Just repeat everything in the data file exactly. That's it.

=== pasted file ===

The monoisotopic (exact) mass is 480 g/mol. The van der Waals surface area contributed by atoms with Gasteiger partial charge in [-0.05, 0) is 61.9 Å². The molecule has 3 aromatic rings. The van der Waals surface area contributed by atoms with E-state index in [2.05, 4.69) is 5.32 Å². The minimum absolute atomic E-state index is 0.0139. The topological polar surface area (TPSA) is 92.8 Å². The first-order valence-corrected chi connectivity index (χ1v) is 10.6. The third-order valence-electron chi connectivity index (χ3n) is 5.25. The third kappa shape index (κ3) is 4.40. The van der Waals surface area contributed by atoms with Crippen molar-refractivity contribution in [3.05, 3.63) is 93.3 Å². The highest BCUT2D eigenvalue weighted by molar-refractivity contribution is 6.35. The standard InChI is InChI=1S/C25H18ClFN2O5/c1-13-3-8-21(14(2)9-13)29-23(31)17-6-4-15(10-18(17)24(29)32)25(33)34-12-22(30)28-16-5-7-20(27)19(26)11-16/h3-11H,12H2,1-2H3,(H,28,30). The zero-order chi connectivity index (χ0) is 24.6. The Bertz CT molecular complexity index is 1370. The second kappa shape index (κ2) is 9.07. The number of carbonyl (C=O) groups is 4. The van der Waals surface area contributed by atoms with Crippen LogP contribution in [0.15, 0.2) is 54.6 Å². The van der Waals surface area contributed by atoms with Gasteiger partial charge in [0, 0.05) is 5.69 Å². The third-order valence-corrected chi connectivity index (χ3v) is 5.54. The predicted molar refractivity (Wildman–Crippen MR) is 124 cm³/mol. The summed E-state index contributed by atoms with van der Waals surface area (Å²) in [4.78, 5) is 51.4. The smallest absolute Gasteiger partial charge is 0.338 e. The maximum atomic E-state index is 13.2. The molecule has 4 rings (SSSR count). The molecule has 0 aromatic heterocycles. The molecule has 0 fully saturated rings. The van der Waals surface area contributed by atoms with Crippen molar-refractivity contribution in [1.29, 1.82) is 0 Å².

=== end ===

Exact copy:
The monoisotopic (exact) mass is 480 g/mol. The van der Waals surface area contributed by atoms with Gasteiger partial charge in [-0.05, 0) is 61.9 Å². The molecule has 3 aromatic rings. The van der Waals surface area contributed by atoms with E-state index in [2.05, 4.69) is 5.32 Å². The minimum absolute atomic E-state index is 0.0139. The topological polar surface area (TPSA) is 92.8 Å². The first-order valence-corrected chi connectivity index (χ1v) is 10.6. The third-order valence-electron chi connectivity index (χ3n) is 5.25. The third kappa shape index (κ3) is 4.40. The van der Waals surface area contributed by atoms with Crippen molar-refractivity contribution in [3.05, 3.63) is 93.3 Å². The highest BCUT2D eigenvalue weighted by molar-refractivity contribution is 6.35. The standard InChI is InChI=1S/C25H18ClFN2O5/c1-13-3-8-21(14(2)9-13)29-23(31)17-6-4-15(10-18(17)24(29)32)25(33)34-12-22(30)28-16-5-7-20(27)19(26)11-16/h3-11H,12H2,1-2H3,(H,28,30). The zero-order chi connectivity index (χ0) is 24.6. The Bertz CT molecular complexity index is 1370. The second kappa shape index (κ2) is 9.07. The number of carbonyl (C=O) groups is 4. The van der Waals surface area contributed by atoms with Crippen LogP contribution in [0.15, 0.2) is 54.6 Å². The van der Waals surface area contributed by atoms with Gasteiger partial charge in [0, 0.05) is 5.69 Å². The third-order valence-corrected chi connectivity index (χ3v) is 5.54. The predicted molar refractivity (Wildman–Crippen MR) is 124 cm³/mol. The summed E-state index contributed by atoms with van der Waals surface area (Å²) in [4.78, 5) is 51.4. The smallest absolute Gasteiger partial charge is 0.338 e. The maximum atomic E-state index is 13.2. The molecule has 4 rings (SSSR count). The molecule has 0 aromatic heterocycles. The molecule has 0 fully saturated rings. The van der Waals surface area contributed by atoms with Crippen molar-refractivity contribution in [1.29, 1.82) is 0 Å².